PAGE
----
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Patricia Desmond, RSCJ

Sister Patricia Desmond, RSCJ

Sister Patricia Desmond’s family ties to San Francisco run deep. Years before she was born, her ancestors were raising goats in the middle of what is now downtown San Francisco. The eldest of the third generation to live in San Francisco, Sister Desmond was born March 5, 1932. She believes she had every advantage a little girl could ask for. When she was young, her family built a house in an up-and-coming neighborhood. However, before too many more houses could be built, World War II broke out, halting the construction. Because of this, she and her three siblings had an abundance of land around their home to ride their bikes and explore.

Early in her education, a priest came to talk to her class about the propagation of faith. He told the class about the children who were being abandoned in China. At this point, Sister Desmond told herself that she was going to help those children. In order to do so, she knew she would have to become a nun. She considers this to be the start of her vocation.

Sister Desmond was sent to the Sacred Heart School in Atherton, California for seventh and eighth grade. Here, although she was not too fond of the nuns, she would watch them pray and knew that she wanted to be a part of it. When she approached one of them about this feeling, she was told to wait until after high school and then revisit them. Sister Desmond, however, did not stay in the Sacred Heart network for high school. Instead, she attended Notre Dame in Belmont, California.

It was when her mother got sick that Sister Desmond and her father began going to daily mass, praying that she would get healthy again. Unfortunately, she never did and her mother died when Sister Desmond was just seventeen. Before dying, her mother told Sister Desmond that “it would be okay” if she entered a religious community. This provided Sister Desmond with the security that she needed to deal with her father who was not entirely supportive at first.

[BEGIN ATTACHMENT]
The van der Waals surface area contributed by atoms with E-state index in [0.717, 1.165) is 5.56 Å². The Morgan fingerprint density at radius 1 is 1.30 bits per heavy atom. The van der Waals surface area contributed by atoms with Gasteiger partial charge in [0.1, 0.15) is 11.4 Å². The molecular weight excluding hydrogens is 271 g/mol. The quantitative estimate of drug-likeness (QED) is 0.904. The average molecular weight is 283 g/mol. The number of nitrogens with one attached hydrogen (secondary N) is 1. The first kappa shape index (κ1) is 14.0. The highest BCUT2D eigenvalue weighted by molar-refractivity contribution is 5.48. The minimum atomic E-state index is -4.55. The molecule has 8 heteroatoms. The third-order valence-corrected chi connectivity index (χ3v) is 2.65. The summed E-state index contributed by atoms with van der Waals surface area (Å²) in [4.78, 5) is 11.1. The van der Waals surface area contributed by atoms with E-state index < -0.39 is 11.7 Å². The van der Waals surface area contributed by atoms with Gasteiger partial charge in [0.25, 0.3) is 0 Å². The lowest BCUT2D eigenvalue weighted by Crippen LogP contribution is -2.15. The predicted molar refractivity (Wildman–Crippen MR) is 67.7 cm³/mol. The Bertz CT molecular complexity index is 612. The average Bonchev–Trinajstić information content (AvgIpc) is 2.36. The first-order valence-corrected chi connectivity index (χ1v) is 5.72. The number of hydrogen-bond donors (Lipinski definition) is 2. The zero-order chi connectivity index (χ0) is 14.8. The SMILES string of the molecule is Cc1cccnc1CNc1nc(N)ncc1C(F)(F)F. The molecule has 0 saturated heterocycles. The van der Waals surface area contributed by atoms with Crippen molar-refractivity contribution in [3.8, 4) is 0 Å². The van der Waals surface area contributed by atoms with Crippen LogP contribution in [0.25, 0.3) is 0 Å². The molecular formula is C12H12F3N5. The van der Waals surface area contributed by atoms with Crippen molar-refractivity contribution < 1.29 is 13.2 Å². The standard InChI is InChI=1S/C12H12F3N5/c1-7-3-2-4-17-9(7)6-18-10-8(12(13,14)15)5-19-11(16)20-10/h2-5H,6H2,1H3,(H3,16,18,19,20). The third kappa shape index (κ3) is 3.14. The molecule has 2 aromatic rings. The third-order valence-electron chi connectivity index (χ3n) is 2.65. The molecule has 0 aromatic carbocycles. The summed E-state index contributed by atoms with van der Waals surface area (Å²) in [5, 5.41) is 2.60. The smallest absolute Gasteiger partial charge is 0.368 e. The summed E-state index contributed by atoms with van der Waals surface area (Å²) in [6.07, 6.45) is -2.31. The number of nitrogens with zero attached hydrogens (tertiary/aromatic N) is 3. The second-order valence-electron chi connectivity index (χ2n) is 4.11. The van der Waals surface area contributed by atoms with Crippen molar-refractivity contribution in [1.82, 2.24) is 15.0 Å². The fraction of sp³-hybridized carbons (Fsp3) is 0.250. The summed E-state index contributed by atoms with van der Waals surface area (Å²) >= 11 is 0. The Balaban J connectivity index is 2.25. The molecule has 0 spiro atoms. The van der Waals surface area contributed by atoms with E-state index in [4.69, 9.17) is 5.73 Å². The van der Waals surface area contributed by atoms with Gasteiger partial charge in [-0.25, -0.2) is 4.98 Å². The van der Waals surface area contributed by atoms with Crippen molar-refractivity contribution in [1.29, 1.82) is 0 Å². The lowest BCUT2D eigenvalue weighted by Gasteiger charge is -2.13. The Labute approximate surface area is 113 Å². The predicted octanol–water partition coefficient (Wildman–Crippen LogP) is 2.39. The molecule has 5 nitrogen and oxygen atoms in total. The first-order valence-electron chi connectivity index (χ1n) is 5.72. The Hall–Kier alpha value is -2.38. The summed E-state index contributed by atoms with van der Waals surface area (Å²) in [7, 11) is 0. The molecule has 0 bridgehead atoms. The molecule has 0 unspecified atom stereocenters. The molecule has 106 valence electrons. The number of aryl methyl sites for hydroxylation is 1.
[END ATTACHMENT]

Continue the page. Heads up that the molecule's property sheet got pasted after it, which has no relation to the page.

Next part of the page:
Her father remarried, giving her two step-siblings and, eventually, two half-siblings. To Sister Desmond, this seemed like the perfect time to join the Society and she made her first vows on March 8, 1954. She would go on to make her final profession on February 8, 1960.

Starting in 1954, Sister Desmond spent the next twenty-two years in the classroom. She taught in Sacred Heart Schools throughout California, namely in San Francisco, Menlo Park, and Seattle. Although she loved each of these, her times at Broadway in San Francisco stand out. First working there in the elementary school from 1960 until 1966, she returned in 1968 to teach in the junior high and eventually became the Dean of Students. Because she started in the elementary school and eventually transitioned into the junior high school, she found herself teaching many of the same kids as they progressed. “We kind of grew up together.”

Moving away from the classroom, Sister Desmond began working as the Associate Director of Vocations for the San Diego Diocese in 1976. In 1978, she returned to schools as a graduate student at the University of San Diego. In addition, she worked in the admissions office and, upon receiving her degree, in the residents’ area.

Over the course of the next twenty-four years, she was a counselor, homeroom moderator, teacher, associate dean of students and archivist at different Sacred Heart schools, including those in California and Newton Country Day School in Boston.  She also spent one year in Japan teaching English, and recently served as the Archivist for the Schools of the Sacred Heart in Atherton.

Although, Sister Desmond no longer works in an academic environment, her commitment to education is manifest in her current role as the part-time receptionist at the Oakwood retirement center. “I never stopped educating or helping others find a way to connect their lives to God. It is part and parcel of my life.

"At this stage of my life, I think it is my relationship with the open Heart of Jesus that gives me a sense of peace and joy. I hope this is evident to those with whom I come into contact."